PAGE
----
WIKILEAKS: Hillary Clinton Speeches Include Cues on When to ‘Smile’

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By Emily Zanotti | 11:28 am, October 11, 2016

If you’re an Iowa voter who caucused for Hillary Clinton, you might be feeling some pangs of regret right now.

According to Clinton campaign chair John Podesta’s emails, published Tuesday morning by Wikileaks, Hillary Clinton had a hard time using the phrase “everyday Americans” as she mixed with the proletariat in the flyover states.




The email, between Podesta and Clinton’s campaign communications director, Jennifer Palmieri (she’s the one who responds, “truth”), is about a campaign slogan, but seems to indicate that Clinton was already worrying, as early as the Iowa caucuses, that she was too scripted and too stiff — unable to sound convincing when she talked about her friends in the corn fields and main streets of middle America.

In some of her speeches, she even had to be told when to smile.

By July of 2015, one of Podesta’s confidantes, Starbucks CEO Howard Schultz, was telling the campaign that Clinton “feels stale, with very few signs of the kind of freshness and transparency that the American people (especially millennials) will need to trust and ultimately elect HRC as president.”

It’s not surprising that she had to carefully parse her words on the trail, given the profile of Clinton emerging from Wikileaks documents.

In yesterday’s second batch of emails, Podesta’s conversations with Bill Clinton’s close aide Bill Ivey show that Clinton’s team was concerned that the American people might be too ill-informed to pick up on Hillary Clinton’s lofty language. She was simply too smart for them.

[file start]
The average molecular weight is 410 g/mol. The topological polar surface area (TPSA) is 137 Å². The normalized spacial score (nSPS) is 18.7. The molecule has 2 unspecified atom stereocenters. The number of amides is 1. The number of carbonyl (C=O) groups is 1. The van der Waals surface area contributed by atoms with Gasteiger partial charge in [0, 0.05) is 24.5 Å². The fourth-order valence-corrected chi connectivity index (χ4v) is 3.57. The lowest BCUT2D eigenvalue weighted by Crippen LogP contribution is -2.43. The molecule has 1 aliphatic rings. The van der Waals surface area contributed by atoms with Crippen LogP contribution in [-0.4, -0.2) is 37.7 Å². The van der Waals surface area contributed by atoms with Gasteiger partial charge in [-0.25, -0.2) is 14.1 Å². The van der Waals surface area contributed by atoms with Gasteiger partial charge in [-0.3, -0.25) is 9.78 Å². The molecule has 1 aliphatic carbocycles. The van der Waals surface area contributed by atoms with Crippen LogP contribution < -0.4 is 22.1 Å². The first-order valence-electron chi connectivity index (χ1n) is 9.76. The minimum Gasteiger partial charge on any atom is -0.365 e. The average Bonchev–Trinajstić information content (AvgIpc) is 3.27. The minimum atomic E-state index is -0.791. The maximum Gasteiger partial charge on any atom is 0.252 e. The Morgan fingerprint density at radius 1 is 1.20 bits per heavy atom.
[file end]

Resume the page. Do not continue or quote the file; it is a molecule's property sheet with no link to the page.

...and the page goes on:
An “unaware and compliant citizenry,” Ivey argued, that hadn’t had civics, maligned government, and lacked an understanding of basic policy, could be easily drawn in by the entertainer, Donald Trump.


And in speech transcripts released on Friday, Hillary Clinton herself admitted to a crowd of Wall Street bankers from Goldman-Sachs that “I’m kind of far removed” from the middle class “because the life I’ve lived and the economic, you know, fortunes that my husband and I now enjoy, but I haven’t forgotten it.”

She went on to compare herself favorably to her father who “loved to complain about big business and big government,” but didn’t realize its merits — just like the middle class voters she needs to win the election.

Today’s material is the part of a large batch of emails stolen when hackers – believed to be Russian – broke into Clinton chair John Podesta’s private email. Wikileaks obtained and is now publishing the emails. The Clinton campaign maintains that the emails could be forgeries, though Hillary Clinton herself seemed to inidicate in Sunday’s debate, that the exerpts from her speeches were, indeed, authentic.